The VW client 102 also implements an identity management component 114 which, in turn, communicates with the VW proxy 112. The identity management component 114 receives a policy object from the VW network 106, via the proxy 112, and selects an identity that fulfills the policy object. The VW client system 102 includes memory for storing one or more identities. Identities may be derived from, e.g., a passport, birth certificate, social security card, employment record, motor vehicle record or drivers license, Internal Revenue Service record, bank account, and credit card account, as well as a proprietary collection of identity attributes prescribed by an issuer.
The VW network 106 may implement a VW server 124 including logic for enabling members of the VW network 106 to communicate with one another, share information and resources, and other options typically provided in a VW network system. The VW network 106 may include a portal object 122 that serves as the contact point for user-controlled avatars (e.g., user avatar 118). The VW network 106 further includes a verifier avatar 120 that is logically mapped to, and controlled by, the access control system 104 located outside of the VW network 106 (e.g., over network 108). The verifier avatar 120 may be logically mapped to the access control system 104 via a verification application 116 executing on the access control system 104. The verification application 116 is implemented by automated software (i.e., the verifier avatar 120 is a bot (robot)) that is controlled by the software, which performs the various access control functions described herein.
The configuration shown in FIG. 1 is for illustrative purposes only. It will be understood by those skilled in the art that the VW access control management may be implemented using various different configurations. For example, the VW network 106 may include multiple VW spaces, whereby a VW member may be authorized, via the VW client application 110, to access one or more of the VW spaces. The VW access control management enables a VW client system to request and receive access to VW spaces. In addition, a verifier avatar and corresponding verifier application may be configured to manage one or more VW spaces within a VW network or a single verifier avatar 120 may manage the access controls for an entire VW network.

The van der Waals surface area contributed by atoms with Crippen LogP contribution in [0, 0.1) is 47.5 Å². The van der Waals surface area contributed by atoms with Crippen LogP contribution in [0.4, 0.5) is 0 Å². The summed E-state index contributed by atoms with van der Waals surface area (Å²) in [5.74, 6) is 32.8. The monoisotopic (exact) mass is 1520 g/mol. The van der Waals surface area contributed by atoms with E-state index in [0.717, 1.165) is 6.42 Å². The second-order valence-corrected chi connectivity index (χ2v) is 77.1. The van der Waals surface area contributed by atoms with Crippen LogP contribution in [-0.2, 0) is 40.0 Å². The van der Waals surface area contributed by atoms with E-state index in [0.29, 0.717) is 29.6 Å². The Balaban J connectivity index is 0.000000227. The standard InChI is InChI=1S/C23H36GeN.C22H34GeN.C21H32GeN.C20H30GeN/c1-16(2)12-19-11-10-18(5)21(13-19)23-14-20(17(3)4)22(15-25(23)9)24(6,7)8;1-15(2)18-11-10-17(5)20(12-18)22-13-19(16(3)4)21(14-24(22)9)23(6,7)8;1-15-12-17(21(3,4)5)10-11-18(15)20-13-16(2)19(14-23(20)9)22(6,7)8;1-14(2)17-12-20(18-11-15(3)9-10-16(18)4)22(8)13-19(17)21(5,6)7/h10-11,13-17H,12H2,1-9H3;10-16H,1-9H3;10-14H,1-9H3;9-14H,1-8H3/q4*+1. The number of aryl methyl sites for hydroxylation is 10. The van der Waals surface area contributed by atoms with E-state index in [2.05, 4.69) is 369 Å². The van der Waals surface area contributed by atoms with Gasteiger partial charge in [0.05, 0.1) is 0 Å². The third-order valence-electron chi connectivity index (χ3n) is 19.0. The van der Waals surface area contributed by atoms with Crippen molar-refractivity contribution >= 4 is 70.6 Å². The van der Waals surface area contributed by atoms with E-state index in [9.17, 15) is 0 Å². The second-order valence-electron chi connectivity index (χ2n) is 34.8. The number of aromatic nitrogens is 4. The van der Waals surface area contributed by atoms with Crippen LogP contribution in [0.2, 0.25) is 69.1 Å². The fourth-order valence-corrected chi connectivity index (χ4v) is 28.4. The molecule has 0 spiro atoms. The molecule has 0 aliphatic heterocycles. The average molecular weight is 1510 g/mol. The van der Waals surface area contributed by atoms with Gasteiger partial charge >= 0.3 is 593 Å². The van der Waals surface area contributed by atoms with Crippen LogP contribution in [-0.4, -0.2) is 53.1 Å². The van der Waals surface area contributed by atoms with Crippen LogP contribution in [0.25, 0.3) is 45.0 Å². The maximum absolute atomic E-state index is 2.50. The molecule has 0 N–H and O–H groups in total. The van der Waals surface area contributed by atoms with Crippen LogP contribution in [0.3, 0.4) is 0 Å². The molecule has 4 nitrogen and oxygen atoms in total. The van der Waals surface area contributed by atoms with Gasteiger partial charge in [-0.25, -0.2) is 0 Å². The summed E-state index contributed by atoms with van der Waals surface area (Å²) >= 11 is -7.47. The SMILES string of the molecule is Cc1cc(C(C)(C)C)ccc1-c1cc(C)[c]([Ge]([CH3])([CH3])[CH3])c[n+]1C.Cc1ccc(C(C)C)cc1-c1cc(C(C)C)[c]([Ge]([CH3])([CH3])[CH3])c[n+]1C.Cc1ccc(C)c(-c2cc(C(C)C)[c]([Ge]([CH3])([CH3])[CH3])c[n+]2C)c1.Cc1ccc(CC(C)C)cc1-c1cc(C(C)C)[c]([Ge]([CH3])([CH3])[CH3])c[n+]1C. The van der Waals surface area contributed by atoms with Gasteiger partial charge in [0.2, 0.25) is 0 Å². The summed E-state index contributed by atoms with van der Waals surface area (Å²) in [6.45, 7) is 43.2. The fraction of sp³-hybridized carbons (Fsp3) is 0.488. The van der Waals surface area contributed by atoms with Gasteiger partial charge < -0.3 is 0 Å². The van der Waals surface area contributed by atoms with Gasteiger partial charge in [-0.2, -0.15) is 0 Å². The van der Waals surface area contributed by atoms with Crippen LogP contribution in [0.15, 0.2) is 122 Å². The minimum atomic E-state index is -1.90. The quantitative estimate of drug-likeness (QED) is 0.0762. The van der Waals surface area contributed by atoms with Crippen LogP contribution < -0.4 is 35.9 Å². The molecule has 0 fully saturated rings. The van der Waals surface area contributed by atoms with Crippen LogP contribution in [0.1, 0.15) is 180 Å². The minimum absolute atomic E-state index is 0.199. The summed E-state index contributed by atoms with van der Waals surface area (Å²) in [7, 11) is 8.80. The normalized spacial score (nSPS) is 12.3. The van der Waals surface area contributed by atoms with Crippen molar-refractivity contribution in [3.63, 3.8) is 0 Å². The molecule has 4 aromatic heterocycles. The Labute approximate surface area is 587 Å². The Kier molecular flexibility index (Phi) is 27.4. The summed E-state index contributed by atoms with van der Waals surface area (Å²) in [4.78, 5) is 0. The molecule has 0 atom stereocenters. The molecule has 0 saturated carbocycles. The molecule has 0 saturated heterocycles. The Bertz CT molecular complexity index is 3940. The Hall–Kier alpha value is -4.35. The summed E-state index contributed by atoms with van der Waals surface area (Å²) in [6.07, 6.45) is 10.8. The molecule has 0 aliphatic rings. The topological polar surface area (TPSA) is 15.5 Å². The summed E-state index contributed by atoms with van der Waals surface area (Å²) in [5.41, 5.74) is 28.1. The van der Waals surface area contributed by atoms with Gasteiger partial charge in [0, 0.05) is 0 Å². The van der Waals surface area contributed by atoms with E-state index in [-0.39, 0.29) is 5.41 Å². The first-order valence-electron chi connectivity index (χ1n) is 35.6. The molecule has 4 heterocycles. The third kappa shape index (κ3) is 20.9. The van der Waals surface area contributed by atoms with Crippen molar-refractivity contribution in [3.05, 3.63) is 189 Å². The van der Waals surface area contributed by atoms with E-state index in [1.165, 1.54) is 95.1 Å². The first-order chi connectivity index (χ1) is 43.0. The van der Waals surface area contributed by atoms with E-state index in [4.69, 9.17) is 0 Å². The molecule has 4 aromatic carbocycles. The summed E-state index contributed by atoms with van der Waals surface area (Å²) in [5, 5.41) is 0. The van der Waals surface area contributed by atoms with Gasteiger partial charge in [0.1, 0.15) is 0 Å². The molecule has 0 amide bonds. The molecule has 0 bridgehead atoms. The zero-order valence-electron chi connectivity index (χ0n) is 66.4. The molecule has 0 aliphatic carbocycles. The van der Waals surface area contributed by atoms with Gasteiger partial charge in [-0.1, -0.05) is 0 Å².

Turning now to FIG. 2, a process for implementing VW access controls will now be described. At step 202, the VW network 106 receives a request from a user (e.g., an access requester operating on VW client system 102) to access a VW space (e.g., VW space 126) within the network 106. The user request may be made via the VW client application 110 over network 108. An object located within the VW network 106 (e.g., the portal object 122) issues a policy object and transmits the policy object to the VW client system 102 at step 204. As indicated above, the policy object issued is based upon the nature of access desired. The proxy application 112 intercepts the policy object transmission and sends the policy object to the identity management component 114 on the VW client system 102 at step 206. It will be understood that the VW proxy application 112 may be executed on the client system 102 or may be executing on a separate computer system in communication with the client system 102, outside of the VW network 106. As shown in FIG. 1, the VW client system 102 is located outside of the VW network 106.
In response to the policy object, the identity management component 114 selects an identity that fulfills the policy object at step 208. The identity is used to verify a set of credentials associated with the user (i.e., access requester). As indicated above, credentials may be in the form of passport data, driver's license data, credit card data, employment records, etc. Thus, if the policy object requires that a user's age and nationality be provided as proof of identity, the identity selected may be an electronic passport or birth certificate. The identities may be implemented using proprietary tools or may be provided as a service utilizing a framework, such as the Eclipse-hosted Project Higgins, an open source framework for providing Internet-based identity management services. Other examples of credentials include, e.g., user name, user address (physical and/or network), telephone number, social security number, account number, occupation, employment information, education information, and any proprietary data prescribed by an issuer.